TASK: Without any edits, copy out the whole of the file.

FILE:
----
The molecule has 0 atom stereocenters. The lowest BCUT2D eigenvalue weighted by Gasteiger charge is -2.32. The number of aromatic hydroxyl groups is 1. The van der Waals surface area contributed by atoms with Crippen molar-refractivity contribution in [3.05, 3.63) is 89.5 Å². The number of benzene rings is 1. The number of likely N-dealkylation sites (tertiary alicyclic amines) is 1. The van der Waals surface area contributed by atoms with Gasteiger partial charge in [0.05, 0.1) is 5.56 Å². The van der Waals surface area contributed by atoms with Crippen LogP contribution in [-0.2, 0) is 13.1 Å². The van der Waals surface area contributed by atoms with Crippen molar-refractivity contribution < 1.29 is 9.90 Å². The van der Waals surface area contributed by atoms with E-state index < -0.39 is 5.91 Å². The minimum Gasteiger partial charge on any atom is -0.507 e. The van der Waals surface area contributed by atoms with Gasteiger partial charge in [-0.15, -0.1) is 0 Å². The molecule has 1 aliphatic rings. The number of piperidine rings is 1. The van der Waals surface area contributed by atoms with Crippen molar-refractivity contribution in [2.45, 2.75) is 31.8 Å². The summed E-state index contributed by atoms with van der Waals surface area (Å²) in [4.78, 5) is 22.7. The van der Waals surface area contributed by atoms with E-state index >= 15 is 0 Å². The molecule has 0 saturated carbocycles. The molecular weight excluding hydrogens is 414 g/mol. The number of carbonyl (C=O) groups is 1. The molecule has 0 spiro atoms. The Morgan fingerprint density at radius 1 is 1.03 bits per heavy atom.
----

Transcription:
The molecule has 0 atom stereocenters. The lowest BCUT2D eigenvalue weighted by Gasteiger charge is -2.32. The number of aromatic hydroxyl groups is 1. The van der Waals surface area contributed by atoms with Crippen molar-refractivity contribution in [3.05, 3.63) is 89.5 Å². The number of benzene rings is 1. The number of likely N-dealkylation sites (tertiary alicyclic amines) is 1. The van der Waals surface area contributed by atoms with Gasteiger partial charge in [0.05, 0.1) is 5.56 Å². The van der Waals surface area contributed by atoms with Crippen LogP contribution in [-0.2, 0) is 13.1 Å². The van der Waals surface area contributed by atoms with Crippen molar-refractivity contribution < 1.29 is 9.90 Å². The van der Waals surface area contributed by atoms with E-state index < -0.39 is 5.91 Å². The minimum Gasteiger partial charge on any atom is -0.507 e. The van der Waals surface area contributed by atoms with Gasteiger partial charge in [-0.15, -0.1) is 0 Å². The molecule has 1 aliphatic rings. The number of piperidine rings is 1. The van der Waals surface area contributed by atoms with Crippen molar-refractivity contribution in [2.45, 2.75) is 31.8 Å². The summed E-state index contributed by atoms with van der Waals surface area (Å²) in [4.78, 5) is 22.7. The van der Waals surface area contributed by atoms with E-state index >= 15 is 0 Å². The molecule has 0 saturated carbocycles. The molecular weight excluding hydrogens is 414 g/mol. The number of carbonyl (C=O) groups is 1. The molecule has 0 spiro atoms. The Morgan fingerprint density at radius 1 is 1.03 bits per heavy atom.